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Monitoring recovery in the context of athletic performance has gained significant importance during recent years. As a systematic process of data collection and evaluation, the monitoring of recovery can be implemented for various purposes. It may help prevent negative outcomes of training or competition, such as underrecovery, overtraining, or injuries. Furthermore, it aims to establish routines and strategies necessary to guarantee athletes’ readiness for performance by restoring their depleted resources. Comprehensive monitoring of recovery ideally encompasses a multidimensional approach, thereby considering biological, psychological, and social monitoring methods. From a biological perspective, physiological (eg, cardiac parameters), biochemical (eg, creatine kinase), hormonal (eg, salivary cortisol), and immunological (eg, immunoglobulin A) markers can be taken into account to operationalize training loads and recovery needs. Psychological approaches suggest the application of validated and reliable psychometric questionnaires (eg, Recovery–Stress Questionnaire for Athletes) to measure a subjective perception of recovery, as well as the subjective degree of training- or competition-induced fatigue. Social aspects also play a role in performance monitoring and may hence provide essential performance-related information. The implementation of a monitoring routine in athletic environments represents a continuous process that functions as an effective addition to training and depends on a range of conditions (eg, organizational regulations, commitment of athletes). Current research in the field of monitoring aims to establish individualized monitoring regimens that refer to intraindividual reference values with the help of innovative technological devices.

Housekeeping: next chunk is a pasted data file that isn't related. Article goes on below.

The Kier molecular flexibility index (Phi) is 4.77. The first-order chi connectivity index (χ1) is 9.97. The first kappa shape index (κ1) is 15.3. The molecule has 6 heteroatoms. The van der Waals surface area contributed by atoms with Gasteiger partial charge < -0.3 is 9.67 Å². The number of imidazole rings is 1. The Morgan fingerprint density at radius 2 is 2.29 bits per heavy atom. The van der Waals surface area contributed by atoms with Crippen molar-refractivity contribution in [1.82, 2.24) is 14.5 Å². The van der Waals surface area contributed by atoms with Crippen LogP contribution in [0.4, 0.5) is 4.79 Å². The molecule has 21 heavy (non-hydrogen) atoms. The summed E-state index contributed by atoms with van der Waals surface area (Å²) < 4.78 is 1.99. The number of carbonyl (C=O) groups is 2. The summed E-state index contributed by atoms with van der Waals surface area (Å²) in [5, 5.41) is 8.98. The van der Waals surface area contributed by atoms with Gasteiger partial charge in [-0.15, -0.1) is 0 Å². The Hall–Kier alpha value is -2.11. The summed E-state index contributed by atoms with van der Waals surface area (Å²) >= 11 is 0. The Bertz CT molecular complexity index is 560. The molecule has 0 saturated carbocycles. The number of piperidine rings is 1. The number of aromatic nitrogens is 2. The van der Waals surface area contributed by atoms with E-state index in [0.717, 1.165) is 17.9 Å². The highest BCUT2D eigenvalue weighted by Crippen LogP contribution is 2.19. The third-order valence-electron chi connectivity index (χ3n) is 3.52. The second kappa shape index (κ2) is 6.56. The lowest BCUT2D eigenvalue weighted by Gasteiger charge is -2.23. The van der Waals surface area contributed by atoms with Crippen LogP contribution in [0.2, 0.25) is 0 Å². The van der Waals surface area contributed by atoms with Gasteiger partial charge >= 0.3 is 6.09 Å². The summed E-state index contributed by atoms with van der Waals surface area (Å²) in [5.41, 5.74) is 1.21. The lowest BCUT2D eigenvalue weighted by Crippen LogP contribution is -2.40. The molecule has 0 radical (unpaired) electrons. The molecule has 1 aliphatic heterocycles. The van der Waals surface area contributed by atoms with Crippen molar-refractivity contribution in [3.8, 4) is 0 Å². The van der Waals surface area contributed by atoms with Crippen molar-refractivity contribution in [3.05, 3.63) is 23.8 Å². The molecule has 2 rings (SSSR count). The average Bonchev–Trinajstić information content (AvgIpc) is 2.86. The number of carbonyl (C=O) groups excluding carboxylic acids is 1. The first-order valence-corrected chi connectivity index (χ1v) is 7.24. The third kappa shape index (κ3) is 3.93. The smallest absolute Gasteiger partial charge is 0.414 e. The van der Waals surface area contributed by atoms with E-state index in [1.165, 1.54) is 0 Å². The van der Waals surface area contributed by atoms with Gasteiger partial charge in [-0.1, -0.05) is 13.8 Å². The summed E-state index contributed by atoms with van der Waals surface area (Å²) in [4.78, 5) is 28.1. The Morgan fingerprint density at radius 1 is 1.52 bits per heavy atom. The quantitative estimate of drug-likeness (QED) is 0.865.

Heidari and Kellmann are with the Unit of Sport Psychology, Faculty of Sport Science, Ruhr University Bochum, Bochum, Germany. Beckmann is with the Dept of Sport and Health Sciences, Technische Universität München, Munich, Germany. Bertollo and Robazza are with the Dept of Medicine and Aging Sciences, University G. d’Annunzio of Chieti-Pescara, Chieti, Italy. Bertollo is also with the Faculty of Health and Science, University of Suffolk, Ipswich, United Kingdom. Brink is with the Center for Human Movement Sciences, University of Groningen, University Medical Center Groningen, Groningen, the Netherlands. Kallus is with the Unit of Work, Organizational, and Environmental Psychology, Karl-Franzens-Universität Graz, Graz, Austria. Beckmann and Kellmann are also with the School of Human Movement and Nutrition Sciences, University of Queensland, St Lucia, QLD, Australia.

Heidari (jahan.heidari@rub.de) is corresponding author.
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